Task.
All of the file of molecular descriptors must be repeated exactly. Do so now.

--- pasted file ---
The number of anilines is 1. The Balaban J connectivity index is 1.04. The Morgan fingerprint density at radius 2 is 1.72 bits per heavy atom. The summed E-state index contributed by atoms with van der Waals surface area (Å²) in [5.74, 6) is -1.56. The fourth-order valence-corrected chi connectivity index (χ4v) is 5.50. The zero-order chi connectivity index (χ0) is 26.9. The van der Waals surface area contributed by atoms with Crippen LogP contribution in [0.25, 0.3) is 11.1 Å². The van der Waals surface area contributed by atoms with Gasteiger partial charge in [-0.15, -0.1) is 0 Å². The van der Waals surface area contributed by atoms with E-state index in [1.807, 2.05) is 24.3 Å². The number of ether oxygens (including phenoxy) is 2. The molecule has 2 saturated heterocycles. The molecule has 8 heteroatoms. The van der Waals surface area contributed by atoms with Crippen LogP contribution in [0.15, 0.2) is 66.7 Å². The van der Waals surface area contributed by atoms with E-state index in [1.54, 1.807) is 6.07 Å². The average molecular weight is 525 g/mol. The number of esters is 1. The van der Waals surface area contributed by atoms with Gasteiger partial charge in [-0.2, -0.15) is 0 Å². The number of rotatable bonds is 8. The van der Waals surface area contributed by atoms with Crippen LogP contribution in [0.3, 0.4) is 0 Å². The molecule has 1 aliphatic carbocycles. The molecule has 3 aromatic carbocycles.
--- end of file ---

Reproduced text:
The number of anilines is 1. The Balaban J connectivity index is 1.04. The Morgan fingerprint density at radius 2 is 1.72 bits per heavy atom. The summed E-state index contributed by atoms with van der Waals surface area (Å²) in [5.74, 6) is -1.56. The fourth-order valence-corrected chi connectivity index (χ4v) is 5.50. The zero-order chi connectivity index (χ0) is 26.9. The van der Waals surface area contributed by atoms with Crippen LogP contribution in [0.25, 0.3) is 11.1 Å². The van der Waals surface area contributed by atoms with Gasteiger partial charge in [-0.15, -0.1) is 0 Å². The van der Waals surface area contributed by atoms with E-state index in [1.807, 2.05) is 24.3 Å². The number of ether oxygens (including phenoxy) is 2. The molecule has 2 saturated heterocycles. The molecule has 8 heteroatoms. The van der Waals surface area contributed by atoms with Crippen LogP contribution in [0.15, 0.2) is 66.7 Å². The van der Waals surface area contributed by atoms with E-state index in [1.54, 1.807) is 6.07 Å². The average molecular weight is 525 g/mol. The number of esters is 1. The van der Waals surface area contributed by atoms with Gasteiger partial charge in [-0.2, -0.15) is 0 Å². The number of rotatable bonds is 8. The van der Waals surface area contributed by atoms with Crippen LogP contribution in [0.3, 0.4) is 0 Å². The molecule has 1 aliphatic carbocycles. The molecule has 3 aromatic carbocycles.